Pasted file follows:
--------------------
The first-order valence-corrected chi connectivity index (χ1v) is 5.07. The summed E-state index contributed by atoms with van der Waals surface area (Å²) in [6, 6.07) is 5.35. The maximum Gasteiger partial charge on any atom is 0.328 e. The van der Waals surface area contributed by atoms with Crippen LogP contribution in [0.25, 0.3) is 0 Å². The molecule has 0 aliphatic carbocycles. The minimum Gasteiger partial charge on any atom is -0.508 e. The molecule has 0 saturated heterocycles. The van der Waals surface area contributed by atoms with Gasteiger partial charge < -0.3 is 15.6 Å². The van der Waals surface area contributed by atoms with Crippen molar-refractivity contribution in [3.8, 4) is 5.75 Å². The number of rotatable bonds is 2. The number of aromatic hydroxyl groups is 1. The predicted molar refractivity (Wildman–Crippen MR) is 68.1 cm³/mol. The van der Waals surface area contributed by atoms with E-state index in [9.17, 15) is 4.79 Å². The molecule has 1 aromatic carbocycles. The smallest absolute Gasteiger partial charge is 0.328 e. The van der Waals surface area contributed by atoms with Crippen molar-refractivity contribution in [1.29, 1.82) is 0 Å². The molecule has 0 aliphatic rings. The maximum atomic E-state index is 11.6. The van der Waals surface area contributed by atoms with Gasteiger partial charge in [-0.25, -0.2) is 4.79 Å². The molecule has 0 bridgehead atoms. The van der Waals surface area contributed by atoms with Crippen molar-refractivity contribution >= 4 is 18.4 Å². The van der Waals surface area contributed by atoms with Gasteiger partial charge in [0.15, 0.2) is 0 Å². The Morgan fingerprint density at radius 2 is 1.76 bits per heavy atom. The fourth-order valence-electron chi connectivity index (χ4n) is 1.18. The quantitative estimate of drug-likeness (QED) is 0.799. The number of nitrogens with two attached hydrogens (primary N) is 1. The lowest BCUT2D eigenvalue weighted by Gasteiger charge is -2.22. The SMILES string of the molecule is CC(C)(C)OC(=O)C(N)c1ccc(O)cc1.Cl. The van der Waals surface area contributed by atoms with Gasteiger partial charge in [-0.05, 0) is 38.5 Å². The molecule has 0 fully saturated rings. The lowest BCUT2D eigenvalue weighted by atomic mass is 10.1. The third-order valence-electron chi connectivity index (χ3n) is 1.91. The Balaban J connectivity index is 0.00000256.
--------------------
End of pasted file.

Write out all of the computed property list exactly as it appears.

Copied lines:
The first-order valence-corrected chi connectivity index (χ1v) is 5.07. The summed E-state index contributed by atoms with van der Waals surface area (Å²) in [6, 6.07) is 5.35. The maximum Gasteiger partial charge on any atom is 0.328 e. The van der Waals surface area contributed by atoms with Crippen LogP contribution in [0.25, 0.3) is 0 Å². The molecule has 0 aliphatic carbocycles. The minimum Gasteiger partial charge on any atom is -0.508 e. The molecule has 0 saturated heterocycles. The van der Waals surface area contributed by atoms with Gasteiger partial charge < -0.3 is 15.6 Å². The van der Waals surface area contributed by atoms with Crippen molar-refractivity contribution in [3.8, 4) is 5.75 Å². The number of rotatable bonds is 2. The number of aromatic hydroxyl groups is 1. The predicted molar refractivity (Wildman–Crippen MR) is 68.1 cm³/mol. The van der Waals surface area contributed by atoms with E-state index in [9.17, 15) is 4.79 Å². The molecule has 1 aromatic carbocycles. The smallest absolute Gasteiger partial charge is 0.328 e. The van der Waals surface area contributed by atoms with Crippen molar-refractivity contribution in [1.29, 1.82) is 0 Å². The molecule has 0 aliphatic rings. The maximum atomic E-state index is 11.6. The van der Waals surface area contributed by atoms with Gasteiger partial charge in [-0.25, -0.2) is 4.79 Å². The molecule has 0 bridgehead atoms. The van der Waals surface area contributed by atoms with Crippen molar-refractivity contribution >= 4 is 18.4 Å². The van der Waals surface area contributed by atoms with Gasteiger partial charge in [0.15, 0.2) is 0 Å². The Morgan fingerprint density at radius 2 is 1.76 bits per heavy atom. The fourth-order valence-electron chi connectivity index (χ4n) is 1.18. The quantitative estimate of drug-likeness (QED) is 0.799. The number of nitrogens with two attached hydrogens (primary N) is 1. The lowest BCUT2D eigenvalue weighted by Gasteiger charge is -2.22. The SMILES string of the molecule is CC(C)(C)OC(=O)C(N)c1ccc(O)cc1.Cl. The van der Waals surface area contributed by atoms with Gasteiger partial charge in [-0.05, 0) is 38.5 Å². The molecule has 0 fully saturated rings. The lowest BCUT2D eigenvalue weighted by atomic mass is 10.1. The third-order valence-electron chi connectivity index (χ3n) is 1.91. The Balaban J connectivity index is 0.00000256.